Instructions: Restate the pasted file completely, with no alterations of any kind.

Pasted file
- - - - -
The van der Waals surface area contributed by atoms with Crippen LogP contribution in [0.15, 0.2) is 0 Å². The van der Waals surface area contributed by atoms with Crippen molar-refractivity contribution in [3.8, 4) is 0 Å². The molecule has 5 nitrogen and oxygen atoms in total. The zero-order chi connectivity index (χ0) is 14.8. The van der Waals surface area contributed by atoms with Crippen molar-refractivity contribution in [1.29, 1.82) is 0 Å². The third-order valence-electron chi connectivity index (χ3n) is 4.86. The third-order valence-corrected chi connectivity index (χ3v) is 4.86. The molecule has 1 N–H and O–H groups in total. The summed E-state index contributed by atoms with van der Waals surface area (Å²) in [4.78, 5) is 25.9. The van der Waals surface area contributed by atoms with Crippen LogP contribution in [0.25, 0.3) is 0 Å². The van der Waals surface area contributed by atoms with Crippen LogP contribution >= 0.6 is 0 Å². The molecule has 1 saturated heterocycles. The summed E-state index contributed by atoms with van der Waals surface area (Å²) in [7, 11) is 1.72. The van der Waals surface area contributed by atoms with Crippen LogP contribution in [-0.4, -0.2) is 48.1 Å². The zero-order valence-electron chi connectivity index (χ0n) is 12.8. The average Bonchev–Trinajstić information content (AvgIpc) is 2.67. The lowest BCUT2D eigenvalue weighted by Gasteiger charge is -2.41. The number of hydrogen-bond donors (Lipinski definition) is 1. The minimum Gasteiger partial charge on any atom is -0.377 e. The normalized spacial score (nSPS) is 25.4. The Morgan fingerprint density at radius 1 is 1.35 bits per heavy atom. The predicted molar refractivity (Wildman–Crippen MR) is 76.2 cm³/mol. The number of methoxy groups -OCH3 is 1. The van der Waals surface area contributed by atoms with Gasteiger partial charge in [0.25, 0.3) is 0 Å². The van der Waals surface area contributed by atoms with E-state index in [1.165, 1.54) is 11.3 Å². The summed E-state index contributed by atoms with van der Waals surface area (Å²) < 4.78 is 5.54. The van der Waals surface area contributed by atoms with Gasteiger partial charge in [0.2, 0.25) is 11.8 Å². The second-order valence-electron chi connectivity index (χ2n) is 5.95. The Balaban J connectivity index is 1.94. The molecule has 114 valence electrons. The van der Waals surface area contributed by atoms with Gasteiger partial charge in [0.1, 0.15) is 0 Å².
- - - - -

The van der Waals surface area contributed by atoms with Crippen LogP contribution in [0.15, 0.2) is 0 Å². The van der Waals surface area contributed by atoms with Crippen molar-refractivity contribution in [3.8, 4) is 0 Å². The molecule has 5 nitrogen and oxygen atoms in total. The zero-order chi connectivity index (χ0) is 14.8. The van der Waals surface area contributed by atoms with Crippen molar-refractivity contribution in [1.29, 1.82) is 0 Å². The third-order valence-electron chi connectivity index (χ3n) is 4.86. The third-order valence-corrected chi connectivity index (χ3v) is 4.86. The molecule has 1 N–H and O–H groups in total. The summed E-state index contributed by atoms with van der Waals surface area (Å²) in [4.78, 5) is 25.9. The van der Waals surface area contributed by atoms with Crippen LogP contribution in [0.25, 0.3) is 0 Å². The van der Waals surface area contributed by atoms with Crippen LogP contribution >= 0.6 is 0 Å². The molecule has 1 saturated heterocycles. The summed E-state index contributed by atoms with van der Waals surface area (Å²) in [7, 11) is 1.72. The van der Waals surface area contributed by atoms with Crippen LogP contribution in [-0.4, -0.2) is 48.1 Å². The zero-order valence-electron chi connectivity index (χ0n) is 12.8. The average Bonchev–Trinajstić information content (AvgIpc) is 2.67. The lowest BCUT2D eigenvalue weighted by Gasteiger charge is -2.41. The number of hydrogen-bond donors (Lipinski definition) is 1. The minimum Gasteiger partial charge on any atom is -0.377 e. The normalized spacial score (nSPS) is 25.4. The Morgan fingerprint density at radius 1 is 1.35 bits per heavy atom. The predicted molar refractivity (Wildman–Crippen MR) is 76.2 cm³/mol. The number of methoxy groups -OCH3 is 1. The van der Waals surface area contributed by atoms with Gasteiger partial charge in [0.25, 0.3) is 0 Å². The van der Waals surface area contributed by atoms with E-state index in [1.165, 1.54) is 11.3 Å². The summed E-state index contributed by atoms with van der Waals surface area (Å²) < 4.78 is 5.54. The van der Waals surface area contributed by atoms with Gasteiger partial charge in [0.2, 0.25) is 11.8 Å². The second-order valence-electron chi connectivity index (χ2n) is 5.95. The Balaban J connectivity index is 1.94. The molecule has 114 valence electrons. The van der Waals surface area contributed by atoms with Gasteiger partial charge in [0.1, 0.15) is 0 Å².